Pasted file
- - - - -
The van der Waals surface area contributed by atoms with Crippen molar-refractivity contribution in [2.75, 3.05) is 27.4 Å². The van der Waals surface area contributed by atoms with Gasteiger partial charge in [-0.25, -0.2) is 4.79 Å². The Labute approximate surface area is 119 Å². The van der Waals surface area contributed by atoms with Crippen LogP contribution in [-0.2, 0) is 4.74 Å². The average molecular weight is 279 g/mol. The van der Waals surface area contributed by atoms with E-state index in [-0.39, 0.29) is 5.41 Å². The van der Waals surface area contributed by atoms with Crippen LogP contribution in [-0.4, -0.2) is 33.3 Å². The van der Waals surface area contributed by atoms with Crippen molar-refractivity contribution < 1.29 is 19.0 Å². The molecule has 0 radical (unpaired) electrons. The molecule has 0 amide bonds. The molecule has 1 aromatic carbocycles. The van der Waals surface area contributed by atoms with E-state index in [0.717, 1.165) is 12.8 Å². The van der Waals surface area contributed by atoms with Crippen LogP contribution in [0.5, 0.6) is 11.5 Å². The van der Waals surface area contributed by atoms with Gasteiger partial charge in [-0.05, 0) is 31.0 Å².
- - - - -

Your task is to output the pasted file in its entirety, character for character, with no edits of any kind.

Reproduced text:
The van der Waals surface area contributed by atoms with Crippen molar-refractivity contribution in [2.75, 3.05) is 27.4 Å². The van der Waals surface area contributed by atoms with Gasteiger partial charge in [-0.25, -0.2) is 4.79 Å². The Labute approximate surface area is 119 Å². The van der Waals surface area contributed by atoms with Crippen LogP contribution in [-0.2, 0) is 4.74 Å². The average molecular weight is 279 g/mol. The van der Waals surface area contributed by atoms with E-state index in [-0.39, 0.29) is 5.41 Å². The van der Waals surface area contributed by atoms with Crippen LogP contribution in [-0.4, -0.2) is 33.3 Å². The van der Waals surface area contributed by atoms with Crippen molar-refractivity contribution < 1.29 is 19.0 Å². The molecule has 0 radical (unpaired) electrons. The molecule has 0 amide bonds. The molecule has 1 aromatic carbocycles. The van der Waals surface area contributed by atoms with E-state index in [0.717, 1.165) is 12.8 Å². The van der Waals surface area contributed by atoms with Crippen LogP contribution in [0.5, 0.6) is 11.5 Å². The van der Waals surface area contributed by atoms with Gasteiger partial charge in [-0.05, 0) is 31.0 Å².